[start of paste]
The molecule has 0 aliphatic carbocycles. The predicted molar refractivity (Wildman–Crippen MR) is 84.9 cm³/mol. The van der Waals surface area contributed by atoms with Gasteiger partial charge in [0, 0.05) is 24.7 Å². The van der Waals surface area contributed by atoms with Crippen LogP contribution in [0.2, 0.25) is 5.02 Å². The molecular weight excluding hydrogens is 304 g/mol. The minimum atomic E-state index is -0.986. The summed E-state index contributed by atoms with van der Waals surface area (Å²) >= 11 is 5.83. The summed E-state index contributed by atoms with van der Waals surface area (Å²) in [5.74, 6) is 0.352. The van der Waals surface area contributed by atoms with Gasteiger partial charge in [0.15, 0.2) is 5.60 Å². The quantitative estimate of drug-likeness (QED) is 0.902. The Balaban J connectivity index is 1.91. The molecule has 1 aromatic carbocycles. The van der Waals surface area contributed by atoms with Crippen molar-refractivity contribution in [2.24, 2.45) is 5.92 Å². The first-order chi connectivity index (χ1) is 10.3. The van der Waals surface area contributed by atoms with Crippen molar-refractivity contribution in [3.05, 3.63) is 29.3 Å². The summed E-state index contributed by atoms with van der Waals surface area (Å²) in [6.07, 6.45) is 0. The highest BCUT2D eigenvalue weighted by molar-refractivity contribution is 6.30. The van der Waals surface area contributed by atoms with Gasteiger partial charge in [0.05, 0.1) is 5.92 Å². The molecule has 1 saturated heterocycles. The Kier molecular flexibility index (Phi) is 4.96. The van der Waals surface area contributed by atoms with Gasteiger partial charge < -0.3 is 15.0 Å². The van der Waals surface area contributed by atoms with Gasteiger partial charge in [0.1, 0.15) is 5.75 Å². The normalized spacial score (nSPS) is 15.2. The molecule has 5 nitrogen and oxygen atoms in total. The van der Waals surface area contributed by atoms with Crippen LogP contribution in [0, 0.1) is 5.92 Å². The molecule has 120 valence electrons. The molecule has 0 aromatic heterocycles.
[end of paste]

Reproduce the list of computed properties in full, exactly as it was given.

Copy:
The molecule has 0 aliphatic carbocycles. The predicted molar refractivity (Wildman–Crippen MR) is 84.9 cm³/mol. The van der Waals surface area contributed by atoms with Gasteiger partial charge in [0, 0.05) is 24.7 Å². The van der Waals surface area contributed by atoms with Crippen LogP contribution in [0.2, 0.25) is 5.02 Å². The molecular weight excluding hydrogens is 304 g/mol. The minimum atomic E-state index is -0.986. The summed E-state index contributed by atoms with van der Waals surface area (Å²) >= 11 is 5.83. The summed E-state index contributed by atoms with van der Waals surface area (Å²) in [5.74, 6) is 0.352. The van der Waals surface area contributed by atoms with Gasteiger partial charge in [0.15, 0.2) is 5.60 Å². The quantitative estimate of drug-likeness (QED) is 0.902. The Balaban J connectivity index is 1.91. The molecule has 1 aromatic carbocycles. The van der Waals surface area contributed by atoms with Crippen molar-refractivity contribution in [2.24, 2.45) is 5.92 Å². The first-order chi connectivity index (χ1) is 10.3. The van der Waals surface area contributed by atoms with Crippen molar-refractivity contribution in [3.05, 3.63) is 29.3 Å². The summed E-state index contributed by atoms with van der Waals surface area (Å²) in [6.07, 6.45) is 0. The highest BCUT2D eigenvalue weighted by molar-refractivity contribution is 6.30. The van der Waals surface area contributed by atoms with Gasteiger partial charge in [0.05, 0.1) is 5.92 Å². The molecule has 1 saturated heterocycles. The Kier molecular flexibility index (Phi) is 4.96. The van der Waals surface area contributed by atoms with Gasteiger partial charge < -0.3 is 15.0 Å². The van der Waals surface area contributed by atoms with Gasteiger partial charge in [0.1, 0.15) is 5.75 Å². The normalized spacial score (nSPS) is 15.2. The molecule has 5 nitrogen and oxygen atoms in total. The van der Waals surface area contributed by atoms with Crippen LogP contribution in [0, 0.1) is 5.92 Å². The molecule has 120 valence electrons. The molecule has 0 aromatic heterocycles.